Crypto crime fell overall in 2023, but experts warn of rising threats

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    Crimes involving cryptocurrency dropped sharply overall last year after hitting a record high in 2022, but experts are sounding the alarm that criminals are getting better at covering their tracks.

    The latest crypto crime trend report released by blockchain data platform Chainalysis this week shows illicit transaction volume using digital currencies fell significantly in 2023. Most notably, crypto scamming and hacking revenue saw sharp declines, at 29.2% and 54.3%, respectively.

    Hacker computer monitors

    Crypto crimes fell in 2023, according to the latest report from Chainalysis. (iStock / iStock)

    Eric Jardine, Chainalysis’ cybercrimes research lead, said this year’s decrease in scamming and stolen funds can most likely be attributed to a variety of factors. 

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    “Historically, for example, we have seen scammers do their best when markets are up – which tends to bring new entrants into the market at a rapid pace,” Jardine told FOX Business. “While Bitcoin did have a remarkably good year in terms of price appreciation in 2023, we have also observed a longer-term trend where scammers are increasingly relying on stablecoins, thus potentially muting the effects of recent bullish price action.”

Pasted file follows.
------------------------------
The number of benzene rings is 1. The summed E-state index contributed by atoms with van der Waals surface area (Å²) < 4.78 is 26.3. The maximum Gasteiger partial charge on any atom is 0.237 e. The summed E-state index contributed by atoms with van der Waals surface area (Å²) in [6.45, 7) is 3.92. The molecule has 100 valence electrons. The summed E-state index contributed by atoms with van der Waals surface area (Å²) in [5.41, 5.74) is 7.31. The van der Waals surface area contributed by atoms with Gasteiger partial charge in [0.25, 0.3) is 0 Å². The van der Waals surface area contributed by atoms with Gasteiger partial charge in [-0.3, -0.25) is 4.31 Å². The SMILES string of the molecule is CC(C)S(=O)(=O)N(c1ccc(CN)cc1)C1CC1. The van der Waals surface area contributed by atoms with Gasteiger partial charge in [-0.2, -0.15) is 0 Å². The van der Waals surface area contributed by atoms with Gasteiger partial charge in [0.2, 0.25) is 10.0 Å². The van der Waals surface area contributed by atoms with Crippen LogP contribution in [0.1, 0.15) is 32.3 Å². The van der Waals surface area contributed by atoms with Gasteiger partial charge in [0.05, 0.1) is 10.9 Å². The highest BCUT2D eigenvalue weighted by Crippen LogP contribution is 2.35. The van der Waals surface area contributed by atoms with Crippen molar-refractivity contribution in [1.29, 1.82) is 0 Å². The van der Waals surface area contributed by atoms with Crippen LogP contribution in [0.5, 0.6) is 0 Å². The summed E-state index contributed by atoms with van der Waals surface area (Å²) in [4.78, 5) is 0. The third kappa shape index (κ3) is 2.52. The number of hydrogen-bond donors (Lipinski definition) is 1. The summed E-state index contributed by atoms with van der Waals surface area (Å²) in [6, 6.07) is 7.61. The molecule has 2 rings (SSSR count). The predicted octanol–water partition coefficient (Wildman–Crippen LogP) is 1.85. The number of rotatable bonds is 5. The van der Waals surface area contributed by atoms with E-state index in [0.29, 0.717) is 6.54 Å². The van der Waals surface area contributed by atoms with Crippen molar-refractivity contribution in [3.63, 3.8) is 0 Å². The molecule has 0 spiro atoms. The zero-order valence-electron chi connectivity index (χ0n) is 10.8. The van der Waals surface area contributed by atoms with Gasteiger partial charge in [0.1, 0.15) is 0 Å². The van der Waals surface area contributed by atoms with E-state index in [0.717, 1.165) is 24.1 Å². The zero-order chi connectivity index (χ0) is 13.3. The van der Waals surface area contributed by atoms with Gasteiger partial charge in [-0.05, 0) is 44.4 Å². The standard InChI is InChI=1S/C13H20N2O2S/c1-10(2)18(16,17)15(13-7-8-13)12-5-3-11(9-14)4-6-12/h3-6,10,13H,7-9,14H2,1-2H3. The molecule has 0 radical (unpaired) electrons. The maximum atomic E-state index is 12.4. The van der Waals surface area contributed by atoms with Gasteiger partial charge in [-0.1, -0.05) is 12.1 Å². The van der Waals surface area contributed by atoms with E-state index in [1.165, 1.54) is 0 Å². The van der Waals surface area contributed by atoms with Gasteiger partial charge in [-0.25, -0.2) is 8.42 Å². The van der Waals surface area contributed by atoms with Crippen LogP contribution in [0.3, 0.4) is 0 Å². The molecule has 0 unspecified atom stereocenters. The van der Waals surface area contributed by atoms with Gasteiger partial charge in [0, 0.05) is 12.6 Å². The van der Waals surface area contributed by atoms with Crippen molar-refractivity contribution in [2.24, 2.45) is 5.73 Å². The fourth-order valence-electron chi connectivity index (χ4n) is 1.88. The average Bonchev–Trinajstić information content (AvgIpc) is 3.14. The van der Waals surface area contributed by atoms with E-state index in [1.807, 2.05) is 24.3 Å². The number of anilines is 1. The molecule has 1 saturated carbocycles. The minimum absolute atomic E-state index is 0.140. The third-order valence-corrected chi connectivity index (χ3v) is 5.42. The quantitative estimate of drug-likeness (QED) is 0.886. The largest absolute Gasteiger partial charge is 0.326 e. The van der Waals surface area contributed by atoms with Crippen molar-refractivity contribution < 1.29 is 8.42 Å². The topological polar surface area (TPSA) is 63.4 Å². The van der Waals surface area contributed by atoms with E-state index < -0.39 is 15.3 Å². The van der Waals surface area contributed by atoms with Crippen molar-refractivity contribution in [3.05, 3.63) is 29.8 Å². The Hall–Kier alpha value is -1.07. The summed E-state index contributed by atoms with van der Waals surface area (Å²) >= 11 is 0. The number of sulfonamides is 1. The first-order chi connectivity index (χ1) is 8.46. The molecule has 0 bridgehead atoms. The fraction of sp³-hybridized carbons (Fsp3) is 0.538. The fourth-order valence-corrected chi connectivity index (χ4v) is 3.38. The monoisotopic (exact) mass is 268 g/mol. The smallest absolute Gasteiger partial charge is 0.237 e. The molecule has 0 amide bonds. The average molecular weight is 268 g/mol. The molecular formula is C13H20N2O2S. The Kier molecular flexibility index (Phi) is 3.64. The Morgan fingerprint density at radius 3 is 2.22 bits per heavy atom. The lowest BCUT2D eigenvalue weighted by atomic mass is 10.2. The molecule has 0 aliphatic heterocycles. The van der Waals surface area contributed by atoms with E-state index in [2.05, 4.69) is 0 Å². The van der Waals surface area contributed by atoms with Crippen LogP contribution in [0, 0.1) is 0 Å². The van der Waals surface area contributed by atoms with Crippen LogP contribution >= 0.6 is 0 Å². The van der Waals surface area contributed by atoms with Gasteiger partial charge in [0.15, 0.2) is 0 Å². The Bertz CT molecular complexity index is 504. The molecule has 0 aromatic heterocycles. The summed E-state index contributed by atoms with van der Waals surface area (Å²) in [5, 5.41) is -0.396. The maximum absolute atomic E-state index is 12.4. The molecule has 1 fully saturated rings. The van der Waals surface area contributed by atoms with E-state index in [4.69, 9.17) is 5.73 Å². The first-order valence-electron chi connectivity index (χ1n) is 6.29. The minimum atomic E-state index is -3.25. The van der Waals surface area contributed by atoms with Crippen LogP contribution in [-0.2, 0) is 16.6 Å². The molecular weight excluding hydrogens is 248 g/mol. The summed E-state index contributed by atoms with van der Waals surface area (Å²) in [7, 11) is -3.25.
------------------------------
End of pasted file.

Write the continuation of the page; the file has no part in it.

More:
He said the decline in stolen funds via hacking is likely driven largely by a steep drop-off in decentralized finance (DeFi) hacking, which could mirror a decline in total value locked in the DeFi ecosystem and – more optimistically – signify that DeFi protocols are improving their security practices.

    hacking victim

    Crypto revenue from hacking fell more than 50% in 2023 from the year before. (iStock / iStock)

    Although crypto crimes were down collectively, there were some forms of criminal activity that actually rose last year: ransomware and darknet markets. Chainalysis speculates ransomware attackers have learned to subvert organizations’ cybersecurity improvements, while dark web fraud revenues have rebounded and are approaching 2021 highs.

    The analysts also warned that many crypto scammers have adopted tactics that make their crimes more difficult to uncover. 

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    Rather than advertising their fraudulent investment opportunities far and wide, the report says, more thieves have shifted to romance scams where they target individuals and build relationships with them in order to trick them into handing over their money.

    scam alert stamped on keyboard

    Experts warn many criminals have shifted from openly advertising crypto scams to targeting individuals through romance scams. (istock / iStock)

    The report noted that FBI data shows reports of crypto investment scams in the U.S. have been on the rise through 2022, while Chainalysis’ data suggest scamming revenues on a global scale have been trending down since 2021.

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    “Romance scams are continuing to devastate victims, and in particular are often underreported, so the true damage of scamming may be greater than what reporting to the FBI and our on-chain metrics show,” Jardine said.



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